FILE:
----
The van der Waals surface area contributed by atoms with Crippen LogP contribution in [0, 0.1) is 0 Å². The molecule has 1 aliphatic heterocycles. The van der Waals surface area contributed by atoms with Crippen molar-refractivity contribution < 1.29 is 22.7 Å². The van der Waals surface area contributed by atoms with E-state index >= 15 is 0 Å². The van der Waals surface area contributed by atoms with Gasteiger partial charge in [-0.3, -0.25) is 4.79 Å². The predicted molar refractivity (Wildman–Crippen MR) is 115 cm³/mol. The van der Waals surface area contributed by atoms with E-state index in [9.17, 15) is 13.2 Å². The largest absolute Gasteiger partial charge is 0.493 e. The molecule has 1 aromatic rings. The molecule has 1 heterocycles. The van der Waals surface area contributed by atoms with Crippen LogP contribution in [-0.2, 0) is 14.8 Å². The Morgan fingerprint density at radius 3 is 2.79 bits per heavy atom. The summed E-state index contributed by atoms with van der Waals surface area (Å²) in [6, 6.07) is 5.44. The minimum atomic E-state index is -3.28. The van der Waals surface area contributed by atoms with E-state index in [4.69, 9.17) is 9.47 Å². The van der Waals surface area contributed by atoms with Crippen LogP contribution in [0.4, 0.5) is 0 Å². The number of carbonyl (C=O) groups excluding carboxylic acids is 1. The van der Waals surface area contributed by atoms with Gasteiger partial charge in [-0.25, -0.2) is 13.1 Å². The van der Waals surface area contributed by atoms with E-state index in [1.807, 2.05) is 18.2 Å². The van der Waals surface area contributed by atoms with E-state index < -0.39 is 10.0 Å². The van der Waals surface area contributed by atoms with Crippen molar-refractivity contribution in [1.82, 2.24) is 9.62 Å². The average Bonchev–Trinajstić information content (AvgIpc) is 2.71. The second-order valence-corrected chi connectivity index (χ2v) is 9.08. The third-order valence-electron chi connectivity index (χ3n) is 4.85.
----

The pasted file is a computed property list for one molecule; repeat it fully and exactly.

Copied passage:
The van der Waals surface area contributed by atoms with Crippen LogP contribution in [0, 0.1) is 0 Å². The molecule has 1 aliphatic heterocycles. The van der Waals surface area contributed by atoms with Crippen molar-refractivity contribution < 1.29 is 22.7 Å². The van der Waals surface area contributed by atoms with E-state index >= 15 is 0 Å². The van der Waals surface area contributed by atoms with Gasteiger partial charge in [-0.3, -0.25) is 4.79 Å². The predicted molar refractivity (Wildman–Crippen MR) is 115 cm³/mol. The van der Waals surface area contributed by atoms with E-state index in [9.17, 15) is 13.2 Å². The largest absolute Gasteiger partial charge is 0.493 e. The molecule has 1 aromatic rings. The molecule has 1 heterocycles. The van der Waals surface area contributed by atoms with Crippen LogP contribution in [-0.2, 0) is 14.8 Å². The Morgan fingerprint density at radius 3 is 2.79 bits per heavy atom. The summed E-state index contributed by atoms with van der Waals surface area (Å²) in [6, 6.07) is 5.44. The minimum atomic E-state index is -3.28. The van der Waals surface area contributed by atoms with E-state index in [4.69, 9.17) is 9.47 Å². The van der Waals surface area contributed by atoms with Crippen LogP contribution in [0.4, 0.5) is 0 Å². The number of carbonyl (C=O) groups excluding carboxylic acids is 1. The van der Waals surface area contributed by atoms with Gasteiger partial charge in [-0.25, -0.2) is 13.1 Å². The van der Waals surface area contributed by atoms with E-state index in [1.807, 2.05) is 18.2 Å². The van der Waals surface area contributed by atoms with E-state index < -0.39 is 10.0 Å². The van der Waals surface area contributed by atoms with Crippen molar-refractivity contribution in [1.82, 2.24) is 9.62 Å². The average Bonchev–Trinajstić information content (AvgIpc) is 2.71. The second-order valence-corrected chi connectivity index (χ2v) is 9.08. The third-order valence-electron chi connectivity index (χ3n) is 4.85.